The Hidden Source of Workplace (Un)Wellness

Bob Wiesner | March 20, 2018

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Ever see a stat or a fact or a quote that stops you in your tracks?

I did, early in this article from McKinsey on wellness at work:

When Bob Chapman, the CEO of global engineering company Barry-Wehmiller, talks about the impact that organizations have on their people, he gets emotional: “The person you report to at work can be more important to your health than your family doctor. We want to send people home safe, healthy, and fulfilled—all three dimensions.”

With all the attention being paid to wellness, and the terrific advice from multiple sources, this one really hit home. “The person you report to at work can be more important to your health than your family doctor.”

I’m constantly around business, HR, and L&D leaders at organizations of every size and shape.  ew would disagree with the statement. Yet a staggeringly small percentage of their companies are actually doing something about it.

The Source of Wellness: Your Boss

The boss can be directly responsible for managing stress at work for their people. Or directly responsible for reducing stress at work. Or directly (if unintentionally) responsible for increasing stress.

Yet, simply put, how many companies still put a premium on management training, leadership training, or other skills associated with leading an effective, engaged, and (reasonably) stress-free team?  Consider all the areas in which a manager can get it right or get it wrong:

  • Coaching, training, mentoring
  • Collaborating
  • Goal setting
  • Feedback
  • Accountability
  • Support
  • Resource procurement and allocation
  • Role modeling
  • Process improvement
  • Mindset
  • Motivation and inspiration
  • Rewards and recognition
  • Career development

And on and on. Hell, just being a happy boss or a stressed boss or a pissed off boss can make a huge difference in creating an environment of wellness.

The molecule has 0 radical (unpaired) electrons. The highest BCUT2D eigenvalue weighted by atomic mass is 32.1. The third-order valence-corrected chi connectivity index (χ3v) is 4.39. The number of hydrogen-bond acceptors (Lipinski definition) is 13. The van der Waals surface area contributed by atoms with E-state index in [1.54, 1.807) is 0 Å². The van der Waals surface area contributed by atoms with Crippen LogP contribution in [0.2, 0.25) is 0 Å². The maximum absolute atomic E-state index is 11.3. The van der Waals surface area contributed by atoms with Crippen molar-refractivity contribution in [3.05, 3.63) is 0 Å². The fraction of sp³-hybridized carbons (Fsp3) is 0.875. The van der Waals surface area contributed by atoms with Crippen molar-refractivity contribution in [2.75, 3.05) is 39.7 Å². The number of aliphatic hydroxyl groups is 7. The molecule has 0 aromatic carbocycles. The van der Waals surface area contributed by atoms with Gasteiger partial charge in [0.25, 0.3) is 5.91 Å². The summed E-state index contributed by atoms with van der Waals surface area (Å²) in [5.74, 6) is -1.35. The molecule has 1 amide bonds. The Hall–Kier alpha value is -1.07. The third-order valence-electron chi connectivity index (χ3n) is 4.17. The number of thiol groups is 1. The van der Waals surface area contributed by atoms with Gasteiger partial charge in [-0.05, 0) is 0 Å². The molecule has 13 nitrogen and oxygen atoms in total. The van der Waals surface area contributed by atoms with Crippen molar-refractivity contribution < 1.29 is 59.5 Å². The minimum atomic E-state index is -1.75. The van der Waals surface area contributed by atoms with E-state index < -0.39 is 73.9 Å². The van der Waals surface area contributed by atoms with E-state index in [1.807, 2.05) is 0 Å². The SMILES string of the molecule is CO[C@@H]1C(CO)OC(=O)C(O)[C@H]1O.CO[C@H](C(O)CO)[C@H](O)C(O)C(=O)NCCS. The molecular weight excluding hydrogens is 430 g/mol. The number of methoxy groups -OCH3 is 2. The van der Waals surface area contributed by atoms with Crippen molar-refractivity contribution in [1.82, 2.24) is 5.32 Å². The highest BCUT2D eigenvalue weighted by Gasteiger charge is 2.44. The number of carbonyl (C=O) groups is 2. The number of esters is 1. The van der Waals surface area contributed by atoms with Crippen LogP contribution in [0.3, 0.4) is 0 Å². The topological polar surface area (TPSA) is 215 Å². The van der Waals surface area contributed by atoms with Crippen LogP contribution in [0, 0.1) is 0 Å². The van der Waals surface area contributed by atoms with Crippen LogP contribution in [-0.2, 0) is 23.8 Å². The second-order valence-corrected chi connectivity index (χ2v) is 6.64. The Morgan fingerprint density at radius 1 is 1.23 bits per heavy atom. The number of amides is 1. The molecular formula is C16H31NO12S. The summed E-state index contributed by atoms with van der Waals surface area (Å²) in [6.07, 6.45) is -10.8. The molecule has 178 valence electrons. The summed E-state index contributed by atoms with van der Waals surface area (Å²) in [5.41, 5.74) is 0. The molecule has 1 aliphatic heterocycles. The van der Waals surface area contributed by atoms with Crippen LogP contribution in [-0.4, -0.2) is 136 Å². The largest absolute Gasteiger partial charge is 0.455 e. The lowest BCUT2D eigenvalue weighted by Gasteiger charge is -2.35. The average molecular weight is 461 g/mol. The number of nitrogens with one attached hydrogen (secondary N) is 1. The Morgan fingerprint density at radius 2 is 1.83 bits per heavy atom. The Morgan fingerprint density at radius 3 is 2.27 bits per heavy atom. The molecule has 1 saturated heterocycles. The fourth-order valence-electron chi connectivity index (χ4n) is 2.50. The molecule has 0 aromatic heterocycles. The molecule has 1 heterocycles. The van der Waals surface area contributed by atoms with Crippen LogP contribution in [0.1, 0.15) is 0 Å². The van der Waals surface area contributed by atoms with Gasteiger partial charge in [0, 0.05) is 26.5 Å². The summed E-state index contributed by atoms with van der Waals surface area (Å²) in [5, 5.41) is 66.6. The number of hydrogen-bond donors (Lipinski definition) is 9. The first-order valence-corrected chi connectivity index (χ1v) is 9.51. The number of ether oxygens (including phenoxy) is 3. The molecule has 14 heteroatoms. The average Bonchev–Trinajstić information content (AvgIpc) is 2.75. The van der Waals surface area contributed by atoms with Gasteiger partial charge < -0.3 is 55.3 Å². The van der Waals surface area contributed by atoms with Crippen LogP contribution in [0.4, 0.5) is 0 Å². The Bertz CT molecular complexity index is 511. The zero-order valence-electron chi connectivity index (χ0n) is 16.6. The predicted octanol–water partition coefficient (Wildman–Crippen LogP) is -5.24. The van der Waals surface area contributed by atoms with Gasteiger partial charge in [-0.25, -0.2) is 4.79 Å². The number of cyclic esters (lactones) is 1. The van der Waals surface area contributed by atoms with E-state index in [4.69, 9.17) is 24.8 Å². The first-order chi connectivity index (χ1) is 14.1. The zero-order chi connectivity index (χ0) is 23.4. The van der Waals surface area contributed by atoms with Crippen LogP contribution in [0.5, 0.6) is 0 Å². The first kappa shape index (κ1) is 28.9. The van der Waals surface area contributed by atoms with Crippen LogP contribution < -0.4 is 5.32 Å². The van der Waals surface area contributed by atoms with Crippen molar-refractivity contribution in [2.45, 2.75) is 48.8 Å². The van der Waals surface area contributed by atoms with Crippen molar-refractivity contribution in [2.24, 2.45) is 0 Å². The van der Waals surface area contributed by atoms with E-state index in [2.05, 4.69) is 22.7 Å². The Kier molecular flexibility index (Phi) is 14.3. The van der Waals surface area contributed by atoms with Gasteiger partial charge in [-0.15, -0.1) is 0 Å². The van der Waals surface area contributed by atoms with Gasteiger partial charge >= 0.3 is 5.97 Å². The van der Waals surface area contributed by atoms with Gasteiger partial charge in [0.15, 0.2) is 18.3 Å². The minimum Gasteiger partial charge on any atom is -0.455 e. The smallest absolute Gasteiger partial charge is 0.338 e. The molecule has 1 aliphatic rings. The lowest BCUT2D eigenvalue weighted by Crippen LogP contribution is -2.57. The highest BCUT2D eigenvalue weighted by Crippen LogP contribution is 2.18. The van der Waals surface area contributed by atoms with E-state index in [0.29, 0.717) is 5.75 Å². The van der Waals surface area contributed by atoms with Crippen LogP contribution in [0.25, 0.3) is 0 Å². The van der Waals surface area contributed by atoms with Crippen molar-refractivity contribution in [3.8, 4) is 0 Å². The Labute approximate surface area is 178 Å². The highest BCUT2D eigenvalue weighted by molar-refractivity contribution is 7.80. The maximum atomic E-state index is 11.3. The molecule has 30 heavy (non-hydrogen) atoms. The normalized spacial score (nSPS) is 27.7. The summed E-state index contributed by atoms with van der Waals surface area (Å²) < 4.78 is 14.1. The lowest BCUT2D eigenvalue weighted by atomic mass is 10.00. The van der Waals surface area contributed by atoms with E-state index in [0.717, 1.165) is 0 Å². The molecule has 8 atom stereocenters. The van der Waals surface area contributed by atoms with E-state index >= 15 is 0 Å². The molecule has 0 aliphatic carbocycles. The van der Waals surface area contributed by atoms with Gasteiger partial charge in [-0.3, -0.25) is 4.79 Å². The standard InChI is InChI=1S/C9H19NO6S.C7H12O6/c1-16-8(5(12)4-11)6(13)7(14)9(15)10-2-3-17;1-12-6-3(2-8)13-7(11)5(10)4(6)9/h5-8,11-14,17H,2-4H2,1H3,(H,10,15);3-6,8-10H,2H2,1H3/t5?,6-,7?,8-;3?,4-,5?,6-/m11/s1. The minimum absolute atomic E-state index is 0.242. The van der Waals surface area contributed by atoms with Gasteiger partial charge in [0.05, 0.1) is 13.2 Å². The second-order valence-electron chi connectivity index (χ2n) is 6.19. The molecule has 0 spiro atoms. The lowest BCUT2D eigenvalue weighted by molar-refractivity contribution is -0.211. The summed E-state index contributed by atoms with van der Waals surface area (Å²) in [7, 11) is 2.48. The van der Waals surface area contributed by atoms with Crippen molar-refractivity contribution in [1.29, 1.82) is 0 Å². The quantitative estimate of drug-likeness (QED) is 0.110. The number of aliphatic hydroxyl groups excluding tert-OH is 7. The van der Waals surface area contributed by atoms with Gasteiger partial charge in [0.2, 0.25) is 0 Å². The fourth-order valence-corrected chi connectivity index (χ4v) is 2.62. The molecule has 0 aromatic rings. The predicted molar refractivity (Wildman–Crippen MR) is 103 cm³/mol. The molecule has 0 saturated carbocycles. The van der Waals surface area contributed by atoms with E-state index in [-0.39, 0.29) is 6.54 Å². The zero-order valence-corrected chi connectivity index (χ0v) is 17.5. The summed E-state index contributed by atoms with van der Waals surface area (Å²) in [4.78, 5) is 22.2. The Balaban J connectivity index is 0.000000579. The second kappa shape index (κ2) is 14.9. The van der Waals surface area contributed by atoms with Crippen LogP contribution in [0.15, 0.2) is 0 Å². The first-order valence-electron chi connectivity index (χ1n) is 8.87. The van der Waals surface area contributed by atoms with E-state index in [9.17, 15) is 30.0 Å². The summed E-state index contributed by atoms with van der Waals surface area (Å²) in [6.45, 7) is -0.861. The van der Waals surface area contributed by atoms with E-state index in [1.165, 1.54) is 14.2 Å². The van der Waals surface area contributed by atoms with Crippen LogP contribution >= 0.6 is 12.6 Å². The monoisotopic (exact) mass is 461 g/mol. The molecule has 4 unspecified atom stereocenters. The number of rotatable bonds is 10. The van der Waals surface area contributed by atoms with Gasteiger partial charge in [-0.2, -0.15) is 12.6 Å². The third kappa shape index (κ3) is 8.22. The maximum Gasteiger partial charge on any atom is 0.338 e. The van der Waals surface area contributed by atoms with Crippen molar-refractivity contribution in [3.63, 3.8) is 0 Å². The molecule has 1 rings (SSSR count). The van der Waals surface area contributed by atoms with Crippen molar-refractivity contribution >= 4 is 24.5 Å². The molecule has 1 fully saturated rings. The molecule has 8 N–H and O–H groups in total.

You can’t afford to get it wrong

The bottom line to leaders, HR and L&D: Make sure you have reasonable resources available to train your managers and leaders in all, or at least some, of these wellness/stress related areas. And make sure you train your individual contributors in how to see the early warning signs of an unwellness-producing boss. Make sure they know how to deal with it quickly, effectively, and without repercussions.

I’m especially talking to the small or mid-size firm. The one that thinks it’s too small to afford management training. Or has margins that aren’t seen as healthy enough for training. Hey, you think you don’t have enough money for training? Do you have enough money for recruiting to replace people who are compelled to leave? Do you have enough money to fairly compensate those left behind who have to go above and beyond when team members leave or simply aren’t effective?

Ignoring the management and leadership capabilities of your people will undermine the most sophisticated wellness efforts of your company, and flat-out cost you money.




I’m certain that the more you invest in this area, the better your returns. But you don’t need to commit huge dollars to start to see a difference. In fact, with the right initial training, your managers will have the tools and motivation they need to continue to develop themselves.

Managing for High Performance, in its one-day format, is an efficient solution that both informs and inspires. It lays out a crystal clear rationale for upgrading your approach to leading others, and provides specific behaviors that will make a difference.

More importantly, it seems to light a fire under many who attend. About half of the participants in any one workshop will request additional reading. Based on follow-up conversations, we’ve learned that they’ve engaged their own bosses in conversations about better management behavior. And they’ve taken a good hard look at the culture of their organization, and how it’s encouraging – or discouraging – better leadership behaviors.

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